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Gender Transformative Programming

Gender inequality is an important driver of violence and other negative health and social outcomes. A commonly used framework for thinking about gender in programming, first developed in the context of HIV prevention, is the gender integration continuum (access here). It helps categorise approaches by how they deal with gender norms and inequalities in their design, implementation, and evaluation. The continuum ranges from approaches that are harmful or exploitative, intentionally or unintentionally reinforcing unequal norms and dynamics (for example, campaigns that suggest that ‘real men’ only hit other men, not women), to those that are accommodating, working around gender inequalities (for example, home visitation programmes for contraceptive counselling in contexts where women cannot go to clinics unaccompanied).

By contrast, gender transformative programmes specifically aim to challenge or transform unequal gender and power relations, promoting equality in addition to their specific programme outcomes. Gender transformative programmes typically include participatory processes that foster critical and personal reflection about gender roles, norms, and inequalities; promote positive, more equitable behaviours and norms; and where possible, aim to transform the underlying norms, structures, and policies that sustain inequality. Evidence suggests addressing gender inequalities is an important characteristic of effective violence prevention programmes; indeed, many effective violence prevention programmes are gender-transformative.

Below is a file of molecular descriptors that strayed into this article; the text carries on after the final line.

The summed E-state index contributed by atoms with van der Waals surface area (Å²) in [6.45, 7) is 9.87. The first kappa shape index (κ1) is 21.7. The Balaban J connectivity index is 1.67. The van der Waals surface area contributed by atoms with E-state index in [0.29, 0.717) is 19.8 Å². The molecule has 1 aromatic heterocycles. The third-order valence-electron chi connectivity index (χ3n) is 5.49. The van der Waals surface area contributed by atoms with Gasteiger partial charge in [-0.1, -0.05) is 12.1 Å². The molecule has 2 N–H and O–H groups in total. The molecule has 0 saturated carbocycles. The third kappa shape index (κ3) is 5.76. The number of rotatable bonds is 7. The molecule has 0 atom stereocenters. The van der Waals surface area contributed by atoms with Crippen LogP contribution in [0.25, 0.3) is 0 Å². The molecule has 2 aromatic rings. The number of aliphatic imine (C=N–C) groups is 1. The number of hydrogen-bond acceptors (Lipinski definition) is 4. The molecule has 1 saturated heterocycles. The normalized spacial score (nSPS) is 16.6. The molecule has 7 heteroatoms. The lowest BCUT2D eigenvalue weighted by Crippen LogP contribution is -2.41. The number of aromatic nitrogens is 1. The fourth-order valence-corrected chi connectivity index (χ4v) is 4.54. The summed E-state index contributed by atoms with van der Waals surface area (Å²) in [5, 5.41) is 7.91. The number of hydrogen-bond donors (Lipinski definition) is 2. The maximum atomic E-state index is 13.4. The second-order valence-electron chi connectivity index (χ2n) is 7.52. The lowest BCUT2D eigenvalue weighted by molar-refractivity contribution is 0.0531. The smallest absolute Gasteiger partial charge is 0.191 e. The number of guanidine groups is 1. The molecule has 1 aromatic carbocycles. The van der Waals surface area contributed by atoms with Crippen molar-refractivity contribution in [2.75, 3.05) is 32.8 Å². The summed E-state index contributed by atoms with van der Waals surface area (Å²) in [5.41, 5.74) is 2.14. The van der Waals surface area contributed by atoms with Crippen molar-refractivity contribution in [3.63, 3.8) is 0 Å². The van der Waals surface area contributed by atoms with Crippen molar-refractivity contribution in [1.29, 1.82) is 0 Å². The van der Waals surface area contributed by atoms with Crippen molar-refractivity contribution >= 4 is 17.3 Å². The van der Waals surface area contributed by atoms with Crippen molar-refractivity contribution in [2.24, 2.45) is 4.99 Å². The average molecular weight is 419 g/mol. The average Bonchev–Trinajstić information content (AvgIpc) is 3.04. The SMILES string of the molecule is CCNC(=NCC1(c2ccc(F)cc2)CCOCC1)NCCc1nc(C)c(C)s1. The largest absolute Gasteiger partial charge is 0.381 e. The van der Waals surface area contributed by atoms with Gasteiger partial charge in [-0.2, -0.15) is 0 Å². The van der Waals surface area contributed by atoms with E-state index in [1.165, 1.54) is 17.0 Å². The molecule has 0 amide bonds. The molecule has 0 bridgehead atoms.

On this page, we highlight resources to better understand gender transformative programming and assess your own programme’s approach to gender.

Gender-transformative approaches aim to move beyond individual self-improvement among women and toward transforming the power dynamics and structures that serve to reinforce gendered inequalities.

CARE (2015)

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